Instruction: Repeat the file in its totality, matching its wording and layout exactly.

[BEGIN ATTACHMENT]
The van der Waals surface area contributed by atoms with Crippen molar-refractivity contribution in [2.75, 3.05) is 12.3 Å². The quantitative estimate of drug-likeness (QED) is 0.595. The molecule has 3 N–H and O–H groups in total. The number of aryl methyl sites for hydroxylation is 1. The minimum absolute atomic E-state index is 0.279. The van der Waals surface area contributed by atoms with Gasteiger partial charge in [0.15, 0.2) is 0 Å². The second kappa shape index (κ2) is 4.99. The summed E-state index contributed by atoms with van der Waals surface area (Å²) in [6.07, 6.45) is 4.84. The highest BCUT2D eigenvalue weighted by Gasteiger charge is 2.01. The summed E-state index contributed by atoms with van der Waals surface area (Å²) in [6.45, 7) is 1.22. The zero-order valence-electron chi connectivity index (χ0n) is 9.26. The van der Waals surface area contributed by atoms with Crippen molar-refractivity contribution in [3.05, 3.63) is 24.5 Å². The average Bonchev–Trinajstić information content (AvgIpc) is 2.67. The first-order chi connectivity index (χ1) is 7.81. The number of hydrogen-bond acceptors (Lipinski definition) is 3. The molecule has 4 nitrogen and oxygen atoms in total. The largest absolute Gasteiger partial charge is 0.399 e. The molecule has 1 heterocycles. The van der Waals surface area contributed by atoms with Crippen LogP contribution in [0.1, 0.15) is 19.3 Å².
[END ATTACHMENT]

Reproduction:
The van der Waals surface area contributed by atoms with Crippen molar-refractivity contribution in [2.75, 3.05) is 12.3 Å². The quantitative estimate of drug-likeness (QED) is 0.595. The molecule has 3 N–H and O–H groups in total. The number of aryl methyl sites for hydroxylation is 1. The minimum absolute atomic E-state index is 0.279. The van der Waals surface area contributed by atoms with Gasteiger partial charge in [0.15, 0.2) is 0 Å². The second kappa shape index (κ2) is 4.99. The summed E-state index contributed by atoms with van der Waals surface area (Å²) in [6.07, 6.45) is 4.84. The highest BCUT2D eigenvalue weighted by Gasteiger charge is 2.01. The summed E-state index contributed by atoms with van der Waals surface area (Å²) in [6.45, 7) is 1.22. The zero-order valence-electron chi connectivity index (χ0n) is 9.26. The van der Waals surface area contributed by atoms with Crippen molar-refractivity contribution in [3.05, 3.63) is 24.5 Å². The average Bonchev–Trinajstić information content (AvgIpc) is 2.67. The first-order chi connectivity index (χ1) is 7.81. The number of hydrogen-bond acceptors (Lipinski definition) is 3. The molecule has 4 nitrogen and oxygen atoms in total. The largest absolute Gasteiger partial charge is 0.399 e. The molecule has 1 heterocycles. The van der Waals surface area contributed by atoms with Crippen LogP contribution in [0.1, 0.15) is 19.3 Å².